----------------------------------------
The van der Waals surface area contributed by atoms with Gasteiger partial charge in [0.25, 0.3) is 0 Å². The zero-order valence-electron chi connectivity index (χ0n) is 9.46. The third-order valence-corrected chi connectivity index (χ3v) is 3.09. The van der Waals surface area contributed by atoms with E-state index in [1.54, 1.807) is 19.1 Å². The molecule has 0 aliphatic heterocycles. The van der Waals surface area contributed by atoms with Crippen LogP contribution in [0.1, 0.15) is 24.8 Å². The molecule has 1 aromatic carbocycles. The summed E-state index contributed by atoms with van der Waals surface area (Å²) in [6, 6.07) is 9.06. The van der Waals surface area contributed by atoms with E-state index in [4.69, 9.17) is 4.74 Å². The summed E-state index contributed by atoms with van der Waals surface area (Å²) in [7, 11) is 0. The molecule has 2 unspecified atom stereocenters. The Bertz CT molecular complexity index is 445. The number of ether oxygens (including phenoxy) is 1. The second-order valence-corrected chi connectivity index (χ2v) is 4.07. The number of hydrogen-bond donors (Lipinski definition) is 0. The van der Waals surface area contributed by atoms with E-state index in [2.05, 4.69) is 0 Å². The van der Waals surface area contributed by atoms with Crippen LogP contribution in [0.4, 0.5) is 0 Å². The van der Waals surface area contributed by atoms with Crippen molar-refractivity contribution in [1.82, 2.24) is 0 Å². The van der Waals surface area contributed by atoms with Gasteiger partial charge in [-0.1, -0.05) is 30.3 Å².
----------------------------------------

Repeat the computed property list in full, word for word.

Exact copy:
The van der Waals surface area contributed by atoms with Gasteiger partial charge in [0.25, 0.3) is 0 Å². The zero-order valence-electron chi connectivity index (χ0n) is 9.46. The third-order valence-corrected chi connectivity index (χ3v) is 3.09. The van der Waals surface area contributed by atoms with E-state index in [1.54, 1.807) is 19.1 Å². The molecule has 0 aliphatic heterocycles. The van der Waals surface area contributed by atoms with Crippen LogP contribution in [0.1, 0.15) is 24.8 Å². The molecule has 1 aromatic carbocycles. The summed E-state index contributed by atoms with van der Waals surface area (Å²) in [6, 6.07) is 9.06. The van der Waals surface area contributed by atoms with E-state index in [4.69, 9.17) is 4.74 Å². The summed E-state index contributed by atoms with van der Waals surface area (Å²) in [7, 11) is 0. The molecule has 2 unspecified atom stereocenters. The Bertz CT molecular complexity index is 445. The number of ether oxygens (including phenoxy) is 1. The second-order valence-corrected chi connectivity index (χ2v) is 4.07. The number of hydrogen-bond donors (Lipinski definition) is 0. The van der Waals surface area contributed by atoms with E-state index in [2.05, 4.69) is 0 Å². The van der Waals surface area contributed by atoms with Crippen LogP contribution in [0.4, 0.5) is 0 Å². The van der Waals surface area contributed by atoms with Crippen molar-refractivity contribution in [1.82, 2.24) is 0 Å². The van der Waals surface area contributed by atoms with Gasteiger partial charge in [-0.1, -0.05) is 30.3 Å².